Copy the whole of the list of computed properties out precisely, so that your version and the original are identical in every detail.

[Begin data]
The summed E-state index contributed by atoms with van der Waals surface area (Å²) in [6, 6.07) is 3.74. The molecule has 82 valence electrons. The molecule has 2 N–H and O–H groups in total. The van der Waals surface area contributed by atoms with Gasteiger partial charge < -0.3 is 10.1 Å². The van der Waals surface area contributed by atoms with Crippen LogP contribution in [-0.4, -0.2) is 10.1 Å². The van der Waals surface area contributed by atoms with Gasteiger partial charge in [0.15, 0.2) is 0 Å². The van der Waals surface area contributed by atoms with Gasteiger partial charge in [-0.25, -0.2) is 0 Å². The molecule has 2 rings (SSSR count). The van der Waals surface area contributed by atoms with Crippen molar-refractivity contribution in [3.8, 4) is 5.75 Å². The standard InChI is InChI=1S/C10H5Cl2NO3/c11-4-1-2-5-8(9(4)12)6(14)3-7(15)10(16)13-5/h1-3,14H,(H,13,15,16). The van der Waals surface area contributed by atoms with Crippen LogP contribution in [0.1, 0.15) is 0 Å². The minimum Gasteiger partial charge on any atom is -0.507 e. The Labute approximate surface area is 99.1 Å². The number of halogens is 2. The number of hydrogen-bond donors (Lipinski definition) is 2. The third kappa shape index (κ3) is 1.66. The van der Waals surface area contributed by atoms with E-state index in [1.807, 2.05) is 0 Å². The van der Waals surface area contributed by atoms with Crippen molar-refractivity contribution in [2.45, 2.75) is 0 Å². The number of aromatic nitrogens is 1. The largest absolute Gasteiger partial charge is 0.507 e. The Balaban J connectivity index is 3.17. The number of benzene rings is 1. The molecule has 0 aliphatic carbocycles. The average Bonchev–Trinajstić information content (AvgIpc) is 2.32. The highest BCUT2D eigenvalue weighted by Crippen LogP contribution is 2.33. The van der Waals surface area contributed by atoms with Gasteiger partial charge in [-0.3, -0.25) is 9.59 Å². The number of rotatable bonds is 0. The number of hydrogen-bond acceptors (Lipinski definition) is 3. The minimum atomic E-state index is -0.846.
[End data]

The summed E-state index contributed by atoms with van der Waals surface area (Å²) in [6, 6.07) is 3.74. The molecule has 82 valence electrons. The molecule has 2 N–H and O–H groups in total. The van der Waals surface area contributed by atoms with Gasteiger partial charge < -0.3 is 10.1 Å². The van der Waals surface area contributed by atoms with Crippen LogP contribution in [-0.4, -0.2) is 10.1 Å². The van der Waals surface area contributed by atoms with Gasteiger partial charge in [0.15, 0.2) is 0 Å². The van der Waals surface area contributed by atoms with Gasteiger partial charge in [-0.25, -0.2) is 0 Å². The molecule has 2 rings (SSSR count). The van der Waals surface area contributed by atoms with Crippen molar-refractivity contribution in [3.8, 4) is 5.75 Å². The standard InChI is InChI=1S/C10H5Cl2NO3/c11-4-1-2-5-8(9(4)12)6(14)3-7(15)10(16)13-5/h1-3,14H,(H,13,15,16). The van der Waals surface area contributed by atoms with Crippen LogP contribution in [0.1, 0.15) is 0 Å². The minimum Gasteiger partial charge on any atom is -0.507 e. The Labute approximate surface area is 99.1 Å². The number of halogens is 2. The number of hydrogen-bond donors (Lipinski definition) is 2. The third kappa shape index (κ3) is 1.66. The van der Waals surface area contributed by atoms with E-state index in [1.807, 2.05) is 0 Å². The van der Waals surface area contributed by atoms with Crippen molar-refractivity contribution in [2.45, 2.75) is 0 Å². The number of aromatic nitrogens is 1. The largest absolute Gasteiger partial charge is 0.507 e. The Balaban J connectivity index is 3.17. The number of benzene rings is 1. The molecule has 0 aliphatic carbocycles. The average Bonchev–Trinajstić information content (AvgIpc) is 2.32. The highest BCUT2D eigenvalue weighted by Crippen LogP contribution is 2.33. The van der Waals surface area contributed by atoms with Gasteiger partial charge in [-0.3, -0.25) is 9.59 Å². The number of rotatable bonds is 0. The number of hydrogen-bond acceptors (Lipinski definition) is 3. The minimum atomic E-state index is -0.846.